Financial management is, by far, the most difficult thing I do as a freelancer. Some freelancers won’t broach this subject, but we talk about everything on Realistic Freelancers.
Every soloprenuer or independent contractor should be prepared to take a hands-on approach to budget, credit, and financing. In this article, I’m going to walk you through the basic expenses you should anticipate as an individual with a work-from-home budget.
Some Things You Should Know
First, this prospective budget assumes that you have no pets and no children. You’ll need to carefully adjust for other living creatures. My husband and I learned that the hard way when we adopted four guinea pigs and a puppy.
Second, this budget is based on a single-bedroom apartment in the Midwest. Your rent payment could vary based on your location. Unfortunately, freelancing rates aren’t based geographically. This means, while I can survive comfortably as a freelancer with reasonable rates in the state of Michigan, I probably wouldn’t be able to do the same thing in California. Unlike other industries, my rate isn’t going to change based on where I live. Keep this in mind, because it makes a big difference.
Third, and last, it’s absolutely essential that you understand the stakes. If you drop your current job and embark on a journey as a freelancer, you need to be prepared to do the financial footwork. I highly suggest getting approved for a credit card before leaving your current job. This credit card will serve as a foothold for your spending money. It will also be able to save you in emergency situations. In addition to this card, you should have enough money in your savings account to carry you through at least one month – preferably two or three.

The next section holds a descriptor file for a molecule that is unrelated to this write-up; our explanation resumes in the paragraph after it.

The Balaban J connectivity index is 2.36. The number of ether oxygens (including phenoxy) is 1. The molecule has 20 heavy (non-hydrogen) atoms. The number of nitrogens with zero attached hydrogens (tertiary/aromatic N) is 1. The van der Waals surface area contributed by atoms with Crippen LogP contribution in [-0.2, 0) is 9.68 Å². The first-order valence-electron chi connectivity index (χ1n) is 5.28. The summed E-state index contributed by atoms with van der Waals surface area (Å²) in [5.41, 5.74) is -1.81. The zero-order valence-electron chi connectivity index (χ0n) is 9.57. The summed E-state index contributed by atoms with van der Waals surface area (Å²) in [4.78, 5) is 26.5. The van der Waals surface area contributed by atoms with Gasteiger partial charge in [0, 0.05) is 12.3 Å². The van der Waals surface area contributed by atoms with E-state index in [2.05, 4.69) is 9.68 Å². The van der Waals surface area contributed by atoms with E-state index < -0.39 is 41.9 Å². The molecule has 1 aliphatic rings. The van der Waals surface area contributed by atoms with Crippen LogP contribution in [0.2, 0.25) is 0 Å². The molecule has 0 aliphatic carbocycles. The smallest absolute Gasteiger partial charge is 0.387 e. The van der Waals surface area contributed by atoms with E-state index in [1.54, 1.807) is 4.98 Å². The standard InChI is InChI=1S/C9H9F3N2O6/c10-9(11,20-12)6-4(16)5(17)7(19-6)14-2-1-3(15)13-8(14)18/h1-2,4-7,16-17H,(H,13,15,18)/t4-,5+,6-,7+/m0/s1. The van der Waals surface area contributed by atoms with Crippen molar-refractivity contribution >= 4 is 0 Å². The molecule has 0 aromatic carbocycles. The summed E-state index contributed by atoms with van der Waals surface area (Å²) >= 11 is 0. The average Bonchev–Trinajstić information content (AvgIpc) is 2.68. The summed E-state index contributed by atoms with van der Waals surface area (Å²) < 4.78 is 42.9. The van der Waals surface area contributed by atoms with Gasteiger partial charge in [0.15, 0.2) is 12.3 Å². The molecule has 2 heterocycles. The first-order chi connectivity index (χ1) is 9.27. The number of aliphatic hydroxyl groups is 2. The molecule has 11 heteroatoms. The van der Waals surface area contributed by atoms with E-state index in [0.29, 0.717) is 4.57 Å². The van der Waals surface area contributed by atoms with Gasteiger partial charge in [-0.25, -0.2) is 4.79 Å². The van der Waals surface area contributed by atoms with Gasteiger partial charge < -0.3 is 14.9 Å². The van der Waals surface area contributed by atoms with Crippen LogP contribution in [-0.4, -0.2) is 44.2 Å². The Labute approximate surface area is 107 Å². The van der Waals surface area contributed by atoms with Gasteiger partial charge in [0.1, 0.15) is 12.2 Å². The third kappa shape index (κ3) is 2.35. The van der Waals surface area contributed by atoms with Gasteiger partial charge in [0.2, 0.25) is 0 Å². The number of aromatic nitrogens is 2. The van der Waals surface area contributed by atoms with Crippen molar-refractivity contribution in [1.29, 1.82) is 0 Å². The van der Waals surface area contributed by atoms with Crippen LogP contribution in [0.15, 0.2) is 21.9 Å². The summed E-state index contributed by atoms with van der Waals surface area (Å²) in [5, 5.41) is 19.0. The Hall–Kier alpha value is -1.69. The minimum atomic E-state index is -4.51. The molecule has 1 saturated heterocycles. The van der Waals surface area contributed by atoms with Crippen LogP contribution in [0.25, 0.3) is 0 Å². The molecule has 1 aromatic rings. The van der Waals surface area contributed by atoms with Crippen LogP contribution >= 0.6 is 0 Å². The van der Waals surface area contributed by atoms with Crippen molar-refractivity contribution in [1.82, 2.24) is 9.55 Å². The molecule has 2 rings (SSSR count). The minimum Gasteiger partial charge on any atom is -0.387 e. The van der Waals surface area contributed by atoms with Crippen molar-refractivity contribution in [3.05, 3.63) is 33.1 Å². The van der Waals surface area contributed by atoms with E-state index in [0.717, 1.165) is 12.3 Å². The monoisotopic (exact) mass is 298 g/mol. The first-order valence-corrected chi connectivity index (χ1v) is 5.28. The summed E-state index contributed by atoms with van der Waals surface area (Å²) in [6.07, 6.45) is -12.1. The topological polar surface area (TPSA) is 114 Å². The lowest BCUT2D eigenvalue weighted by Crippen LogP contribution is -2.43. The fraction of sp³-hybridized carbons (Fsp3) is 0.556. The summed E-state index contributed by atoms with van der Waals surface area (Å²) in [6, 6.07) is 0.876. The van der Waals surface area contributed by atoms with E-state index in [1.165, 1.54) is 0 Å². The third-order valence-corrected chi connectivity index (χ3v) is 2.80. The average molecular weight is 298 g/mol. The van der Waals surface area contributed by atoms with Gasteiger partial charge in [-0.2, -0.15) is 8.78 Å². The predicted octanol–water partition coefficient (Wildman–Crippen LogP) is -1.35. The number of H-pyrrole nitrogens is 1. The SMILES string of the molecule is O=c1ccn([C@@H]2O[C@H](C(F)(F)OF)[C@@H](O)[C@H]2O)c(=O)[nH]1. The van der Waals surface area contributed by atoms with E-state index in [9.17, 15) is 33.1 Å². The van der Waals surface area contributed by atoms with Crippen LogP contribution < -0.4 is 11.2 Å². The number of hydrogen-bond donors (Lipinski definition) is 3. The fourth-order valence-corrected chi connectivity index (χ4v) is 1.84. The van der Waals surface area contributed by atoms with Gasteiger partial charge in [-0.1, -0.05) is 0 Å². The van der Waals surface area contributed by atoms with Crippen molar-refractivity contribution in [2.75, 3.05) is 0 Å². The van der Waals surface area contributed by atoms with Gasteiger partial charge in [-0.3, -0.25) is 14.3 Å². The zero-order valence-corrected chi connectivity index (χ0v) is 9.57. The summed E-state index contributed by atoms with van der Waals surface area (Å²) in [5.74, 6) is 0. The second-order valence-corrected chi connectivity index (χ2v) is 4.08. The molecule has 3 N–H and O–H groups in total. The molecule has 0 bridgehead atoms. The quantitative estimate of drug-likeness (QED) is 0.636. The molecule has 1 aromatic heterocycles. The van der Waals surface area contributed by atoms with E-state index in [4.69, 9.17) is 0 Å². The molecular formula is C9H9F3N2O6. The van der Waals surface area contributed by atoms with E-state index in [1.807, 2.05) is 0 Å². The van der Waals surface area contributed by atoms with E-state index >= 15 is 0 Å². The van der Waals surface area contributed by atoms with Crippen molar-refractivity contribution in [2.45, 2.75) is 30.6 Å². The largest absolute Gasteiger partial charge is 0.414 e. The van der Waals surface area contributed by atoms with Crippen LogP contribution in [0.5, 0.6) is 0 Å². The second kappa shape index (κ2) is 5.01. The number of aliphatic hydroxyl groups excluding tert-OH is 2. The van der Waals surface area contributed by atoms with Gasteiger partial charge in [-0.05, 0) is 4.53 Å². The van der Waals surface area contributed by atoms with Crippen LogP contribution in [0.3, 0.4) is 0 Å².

If you don’t have this kind of money, and you have no freelance experience, I do not recommend quitting your current job. It’s bad financial management. Instead, start dipping into your freelance career, make a budget, and save up. The best way to stay self-employed is to make smart financial decisions. Otherwise, you’ll be back at your hourly job in less than a year. This transition needs to be done right the first time.
I just want to emphasize that, as a soloprenuer, you should be a month ahead on your payments. That means, during your first month as a full-time freelancer, you’ll use money from your savings account to cover expenses. Any money you earn during that first month will be used to cover your second month. During your second month, you’ll earn money to cover your third month. And so on, and so forth.
With all of that being said, let’s start digging through your prospective budget. This budget is based on a single-person household. Some aspects will increase with a roommate.
Your Prospective Monthly Budget
Rent – $650
Utilities – $200
Phone Bill – $50
Groceries – $250
Internet – $60
Car Payment – $150
Car Insurance – $150
Spending Money – $100
Laundry – $40
Gas – $50
Other Financial Management Notes